Moved to University of Chicago

Our group is moving to the Department of Chemistry, University of Chicago.

We have had a GREAT time at NCBS, a very special place indeed and continue to cherish our strong ties here.

Structure and Dynamics of Nucleic Acids

Bionanotechnology aims to learn from nature - to understand the structure and function of biological devices and to utilise nature's solutions in advancing science and engineering. Evolution has produced an overwhelming number and variety of biological devices that function at the nanoscale or molecular level. My lab’s central theme is one of ‘synthetic biology’, which involves taking a biological device, component or concept out of its cellular context and harnessing its function in a completely new setting to probe, program or even reprogram living systems. Our current research involves understanding the structure and dynamics of unusual forms of DNA and translating this knowledge to create DNA-based nanodevices for applications in bionanotechnology.

Structural DNA nanotechnology is an emerging field that uses the base-complementarity design principle of DNA to create ordered superstructures from a set of DNA sequences that self-assemble into regular, well-defined topologies on the nanoscale. With a diameter of 2 nm and a helical periodicity of 3.5 nm, the DNA double helix is inherently a nanoscale object. The specificity of Watson-Crick base pairing endows oligonucleotides with unique and predictable recognition capabilities. This makes DNA an ideal nanoscale construction material. Understanding and thereby controlling structure and dynamics in DNA is thus key to realizing its potential as a nanoscale building block for device applications of structural DNA nanotechnology. These DNA nanodevices may function as rigid scaffolds in 1D, 2D or 3D or as dynamic switches.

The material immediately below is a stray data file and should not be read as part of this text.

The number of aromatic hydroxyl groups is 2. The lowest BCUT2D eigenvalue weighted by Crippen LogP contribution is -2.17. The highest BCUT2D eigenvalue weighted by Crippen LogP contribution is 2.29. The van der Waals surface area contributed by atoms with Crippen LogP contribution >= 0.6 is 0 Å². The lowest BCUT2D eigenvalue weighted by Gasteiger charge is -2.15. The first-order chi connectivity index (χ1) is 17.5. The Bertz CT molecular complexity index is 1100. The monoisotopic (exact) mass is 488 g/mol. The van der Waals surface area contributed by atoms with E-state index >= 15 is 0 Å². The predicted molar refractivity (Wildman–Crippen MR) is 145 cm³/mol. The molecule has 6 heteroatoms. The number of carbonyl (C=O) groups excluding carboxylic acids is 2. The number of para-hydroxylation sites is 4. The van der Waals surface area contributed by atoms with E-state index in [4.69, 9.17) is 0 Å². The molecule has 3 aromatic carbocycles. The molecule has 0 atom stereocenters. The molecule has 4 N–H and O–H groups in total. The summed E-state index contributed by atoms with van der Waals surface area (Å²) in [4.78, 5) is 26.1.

Selected Publications:

  • Sharma, S., Zaveri, A., Visweswariah, S.S and Krishnan, Y.* (2014) A fluorescent nucleic acid-based nanodevice quantitatively images elevated cAMP in membrane bound compartments. Small, in press.
  • Chakraborty, S., Mehtab, S. and Krishnan, Y.* (2014) The predictive power of synthetic nucleic acid technologies in RNA biology. Acc. Chem. Res.47, 1710-1719.
  • Modi, S., Nizak, C., Surana, S., Halder, S. and Krishnan, Y.* (2013) Two DNA nanomachines map pH changes along  intersecting endocytic pathways inside the same cell. Nature Nanotechnology, 8, 459-467.
  • Banerjee, A., Bhatia, D., Saminathan, A., Chakraborty, S., Kar, S. and Krishnan, Y.* (2013) Controlled release of encapsulated cargo from a DNA icosahedron using a chemical trigger. Angew. Chem. Int. Ed. 52, 6854-6857.
  • Chakraborty, S., Mehtab, S., Patwardhan, A.R., Krishnan, Y.* (2012) Pri-miR-17-92a Transcript folds into a tertiary structure and autoregulates its processing. RNA 18, 1014-1028.
  • Bhatia, D., Surana, S., Chakraborty, S., Koushika, S.P. and Krishnan, Y.* (2011)A synthetic, icosahedral DNA-based host-cargo complex for functional in vivoimagingNature Communications, 2, 339
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